Living with a Bruised Heart

I dedicated him to God when he was a chubby little bundle of joy. I helped him pray to invite Jesus into his little heart when he was waist high to me. I stood in the waters of the baptistry and prayed over him before lowering him into those waters. I watched him grow to love DC Talk and other Christian bands when he was a teenager. And then I watched him walk away from the faith of his youth. He no longer considers himself a Christian.

His mother, grandparents, and I pray for him very nearly every day. For parents are only as happy as their saddest child.

But what do I do?

Pray, that’s what I do. Pray. And weep.

As I sit here looking out at the morning sun splashing Mount Princeton a rosy pink from my mountain home, I am seeing faces that make my heart grow sad. Not just my own children, but I see the faces of congregants; people who are trying so hard to find their way in this world without Jesus. Oh, they come to church. Some come regularly, some intermittently but they are in my flock, and I am their shepherd. And while I am delighted with our church family and I am at peace with Jesus, I am also very aware that my sense of melancholy is tied to the saddest member of my church.

I am careful about boundaries. I am quite willing to let people feel the full weight of the consequences of their sins. These consequences can be their best tutors. But, oh this weight, this cloud, this dull and throbbing ache for the people for whom I have been given charge is relentless.

When I was a young man, Anwar Sadat was president of Egypt. He was in the news a lot due to the complications of the Arab and Israel conflict. He had a small dark spot high on his forehead. I asked my father what that was, and he said it was a perpetual prayer bruise. Said that Sadat knelt and faced Mecca five times every single day and touched his forehead to the ground in prayer to Allah. It was a bruise that never went away because of his devotion.

The longer I live and the more I work caring for the souls of pastors, I have come to believe that pastors who are faithful to be present to the people in their communities are going to have bruises on their hearts. Those bruises will come from criticisms, misunderstandings, betrayals, and sometimes the meanness that sheep have towards their shepherds.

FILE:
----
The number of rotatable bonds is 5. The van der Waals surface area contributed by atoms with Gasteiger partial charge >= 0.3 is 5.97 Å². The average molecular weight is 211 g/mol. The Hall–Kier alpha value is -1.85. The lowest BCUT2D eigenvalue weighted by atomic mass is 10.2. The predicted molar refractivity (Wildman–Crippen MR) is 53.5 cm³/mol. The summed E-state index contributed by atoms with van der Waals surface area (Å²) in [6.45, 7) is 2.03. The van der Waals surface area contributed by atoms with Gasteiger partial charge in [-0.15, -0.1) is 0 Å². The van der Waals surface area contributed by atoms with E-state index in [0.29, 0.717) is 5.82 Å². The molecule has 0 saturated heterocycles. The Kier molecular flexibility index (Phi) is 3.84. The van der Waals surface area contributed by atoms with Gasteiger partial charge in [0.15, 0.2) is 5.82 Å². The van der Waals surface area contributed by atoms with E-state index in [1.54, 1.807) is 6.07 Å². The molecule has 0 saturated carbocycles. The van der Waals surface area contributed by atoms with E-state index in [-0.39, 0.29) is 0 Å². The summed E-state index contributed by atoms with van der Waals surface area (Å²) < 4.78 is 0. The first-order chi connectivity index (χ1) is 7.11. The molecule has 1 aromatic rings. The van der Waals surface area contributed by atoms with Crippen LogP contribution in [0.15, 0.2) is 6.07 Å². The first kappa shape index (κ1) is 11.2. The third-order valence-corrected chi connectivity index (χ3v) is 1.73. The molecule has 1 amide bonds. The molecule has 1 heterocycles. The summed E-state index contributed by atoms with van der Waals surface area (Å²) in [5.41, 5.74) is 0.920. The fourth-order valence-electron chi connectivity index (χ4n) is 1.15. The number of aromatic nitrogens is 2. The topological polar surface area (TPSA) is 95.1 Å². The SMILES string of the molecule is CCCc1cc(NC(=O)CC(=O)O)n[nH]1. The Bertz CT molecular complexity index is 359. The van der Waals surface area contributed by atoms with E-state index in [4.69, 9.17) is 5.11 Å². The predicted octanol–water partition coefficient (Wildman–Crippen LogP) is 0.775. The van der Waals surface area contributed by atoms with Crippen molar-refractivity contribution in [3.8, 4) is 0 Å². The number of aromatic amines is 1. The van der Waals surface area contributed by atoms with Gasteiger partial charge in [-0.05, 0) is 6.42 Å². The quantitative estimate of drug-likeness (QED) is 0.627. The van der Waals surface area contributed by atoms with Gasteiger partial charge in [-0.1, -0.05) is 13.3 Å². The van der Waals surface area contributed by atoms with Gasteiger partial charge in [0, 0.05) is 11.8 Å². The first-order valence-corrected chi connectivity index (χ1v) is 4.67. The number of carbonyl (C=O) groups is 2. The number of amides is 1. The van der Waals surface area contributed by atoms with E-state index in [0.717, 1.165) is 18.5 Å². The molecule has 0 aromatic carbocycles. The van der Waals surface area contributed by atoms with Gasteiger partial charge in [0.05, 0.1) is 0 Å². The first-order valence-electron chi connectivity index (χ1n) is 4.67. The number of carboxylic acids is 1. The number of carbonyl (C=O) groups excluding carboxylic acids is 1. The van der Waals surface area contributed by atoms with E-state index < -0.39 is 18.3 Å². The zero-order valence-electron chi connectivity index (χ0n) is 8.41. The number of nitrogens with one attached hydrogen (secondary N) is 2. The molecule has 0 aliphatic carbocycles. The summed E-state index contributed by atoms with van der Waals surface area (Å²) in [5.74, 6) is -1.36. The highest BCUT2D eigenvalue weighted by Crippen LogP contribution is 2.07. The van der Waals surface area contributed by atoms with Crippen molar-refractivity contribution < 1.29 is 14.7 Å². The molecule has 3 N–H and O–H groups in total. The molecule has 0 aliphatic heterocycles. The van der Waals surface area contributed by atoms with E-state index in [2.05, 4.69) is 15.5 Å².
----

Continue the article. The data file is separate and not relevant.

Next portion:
But what do I do? Pray, that’s what I do. Pray. And weep.

Matthew tells us that Jesus felt this heaviness, “When he saw the crowds, he had compassion on them, because they were harassed and helpless, like sheep without a shepherd.” (Matthew 9:36)

The Apostle Paul commands all Christians to, “Bear one another’s burdens, and so fulfill the law of Christ.”  (Galatians 6:4)

I wonder if this sadness is part of bearing the burden. I wonder if, in bearing, we are more present. I wonder if being more present with them leaves open the opportunity to run to them when they “come to themselves” and realize all that is waiting for them in the Father’s house. 

But what do I do? Pray, that’s what I do. Pray. And weep.

I believe this sadness keeps a father on the front porch looking down a long and dusty road for a broken and sad boy to come walking home. And when he sees the familiar stride of his child, to be quick to leap off the porch and run down the road to embrace his son. And it is this sadness that makes a pastor stand on the porch of a little church every Sunday morning looking at a parking lot for that troubled family to drive up.

So, I wait, watch, and pray—ready to run to both my son and you.

For I am a pastor and I am learning to live with a bruised heart.

About Joe Chambers

I am the beloved of the Most High God. I am an avid reader and writer and have been a continuous learner since my college studies in Ancient Literature and English. I live at the base of Mount Princeton in the Colorado Rockies with my wife of over three decades. I believe I have been put here to tell people that God is not mad at them and to show them the way Home. I am the father of three sons, three beautiful daughters-in-law and four grandchildren. I love to read, tell stories, and spend time in the wilderness.
This entry was posted in Uncategorized. Bookmark the permalink.

3 Responses to Living with a Bruised Heart

  1. maryrinden says:

    Thank you for your insightful writing on living with a bruised heart! Caring about others can certainly leave bruises! It is a holy calling for Christ followers! I can relate to the praying and weeping!

    Keep pastoring and loving your flock! 🙏

  2. Ken Pierpont says:

    That is as beautiful as it is bittersweet. Thank you. I know you will keep watching the horizon in the direction of the “far country…” May God allow you to throw a party one day here or on the other shore one day. Your pastoral writing is a blessing to my bruised heart this Monday morning. -Pastor Ken

  3. joycemoyerhostetter says:

    This reminds me to pray for you, your boy, your sheep and some others too. Bless you!

Leave a Reply

Please log in using one of these methods to post your comment: Logo

You are commenting using your account. Log Out /  Change )

Twitter picture

You are commenting using your Twitter account. Log Out /  Change )

Facebook photo

You are commenting using your Facebook account. Log Out /  Change )

Connecting to %s